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Some kind of racket

Local men prove tennis has no age limit

Posted: December 29, 2009 9:22 p.m.
Updated: December 30, 2009 4:55 a.m.

Ed Jace, 88, left, and Thor Jorgensen, 86, in red hat, celebrated their birthdays surrounded by their tennis buddies at Valencia Glen Park on Tuesday. The group meets five days a week to play tennis.

On his 88th birthday on Tuesday, Ed “The Legend” Jace played tennis with surprising speed and stamina.

“He’s playing like he’s 80,” 46-year-old Rolo Lopez said with a laugh.

Wearing a black hat that reads “Caution slow moving senior,” Jace jogged around the court. On the front of his hat was a red light reflector. On the side, a black horn that he honks every time he scores a point.

“I want to win,” said his opponent Thor Jorgensen, who turned 86 on Monday.

For the last decade, the two World War II veterans and several others have regularly played at the Valencia Glen tennis courts. On Jace’s special day, the 15 tennis devotees pitched in for a big birthday cake and champagne for both of the octogenarians.

Five days a week, the same group gathers at the courts to play a few sets. Some are lawyers, some are dentists and others are retired.

The group’s average age is about 65, said Jim “Scrub” Brush, who has been playing with the guys since 1972.

The games on the court aren’t always as important as the light-hearted heckling that takes place on the sidelines.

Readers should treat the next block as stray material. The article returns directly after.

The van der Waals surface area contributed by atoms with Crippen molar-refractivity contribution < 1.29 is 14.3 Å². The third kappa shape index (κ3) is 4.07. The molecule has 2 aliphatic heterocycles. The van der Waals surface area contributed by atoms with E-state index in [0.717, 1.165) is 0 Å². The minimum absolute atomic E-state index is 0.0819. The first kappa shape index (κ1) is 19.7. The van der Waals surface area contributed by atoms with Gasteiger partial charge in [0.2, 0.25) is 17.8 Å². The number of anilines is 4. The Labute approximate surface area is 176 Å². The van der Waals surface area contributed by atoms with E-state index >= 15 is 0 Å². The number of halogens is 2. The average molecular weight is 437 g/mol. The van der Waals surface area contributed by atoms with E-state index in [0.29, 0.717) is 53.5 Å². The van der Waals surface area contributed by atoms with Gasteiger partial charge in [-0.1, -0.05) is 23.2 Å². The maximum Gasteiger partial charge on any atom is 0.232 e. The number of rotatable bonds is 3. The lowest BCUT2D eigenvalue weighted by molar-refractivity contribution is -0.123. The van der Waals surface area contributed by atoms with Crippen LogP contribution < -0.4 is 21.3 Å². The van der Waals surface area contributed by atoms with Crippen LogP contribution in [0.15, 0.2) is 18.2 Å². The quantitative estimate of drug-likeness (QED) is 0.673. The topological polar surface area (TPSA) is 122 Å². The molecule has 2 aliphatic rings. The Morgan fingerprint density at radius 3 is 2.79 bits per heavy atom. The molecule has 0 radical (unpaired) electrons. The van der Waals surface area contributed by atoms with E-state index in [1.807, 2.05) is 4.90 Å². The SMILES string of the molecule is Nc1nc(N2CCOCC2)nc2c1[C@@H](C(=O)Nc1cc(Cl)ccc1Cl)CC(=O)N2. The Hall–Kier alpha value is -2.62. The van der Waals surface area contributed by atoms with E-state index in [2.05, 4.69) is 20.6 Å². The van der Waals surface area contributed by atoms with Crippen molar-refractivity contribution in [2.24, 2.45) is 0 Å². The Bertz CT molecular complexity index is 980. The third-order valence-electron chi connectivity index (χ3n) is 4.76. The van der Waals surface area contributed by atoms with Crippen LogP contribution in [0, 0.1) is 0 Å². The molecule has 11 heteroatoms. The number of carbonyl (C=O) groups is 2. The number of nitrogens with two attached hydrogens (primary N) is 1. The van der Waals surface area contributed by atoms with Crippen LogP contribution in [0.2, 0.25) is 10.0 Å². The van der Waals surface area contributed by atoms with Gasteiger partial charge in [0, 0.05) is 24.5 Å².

Each player has a nickname — “Spin doctor,” “Haus” and “The Roadrunner,” to name a few.

Their age is a constant source of entertainment.

“We argue all the time over the ball. Is it in or out?” Juan “Jubbie” Aria said. “It’s not because we want to cheat; it’s because we can’t see.”    

The group popped bottles of champagne that spilled onto the courts and ate a cake that was blanketed with 30 candles.

“If we had any more, we would have started a bonfire,” Brush said.

The birthday boys joked that blowing out so many candles took a physical toll.

“We blew out the candles in one breath,” Jorgensen said. “Now I’m going to pass out.”

Jorgensen, who retired about 20 years ago, has been playing tennis for most of his life. His friends call him the “Viking god of tennis.”

To maintain his speed and power, Jorgensen said he eats salmon every day. Before he goes to sleep, he does 25 pushups, pull-ups and lunges.

He demonstrated his lunge technique on the tennis court: He bent his legs into a near-crouch and bobbed up and down.

Jace has been playing tennis since his early 20s, he said.

He joined the group around 1983 when he moved to Santa Clarita from Chicago.

Bad weather has never deterred him from playing his favorite game, he said. If he wanted to play tennis on his birthday in the Midwest, he would have to shovel snow off the tennis court, he said.

“We’re all gung-ho here,” Jace said. “Playing in bad weather is when tennis is most fun.”

On Tuesday, however, the weather was fine. And Jace defeated his opponent twice.

Lopez, the youngest member of the group, was impressed with how physical the games were.

“(For them) to still be running and hitting the ball around is amazing,” Lopez said. “They’ve got a lot of spunk.”


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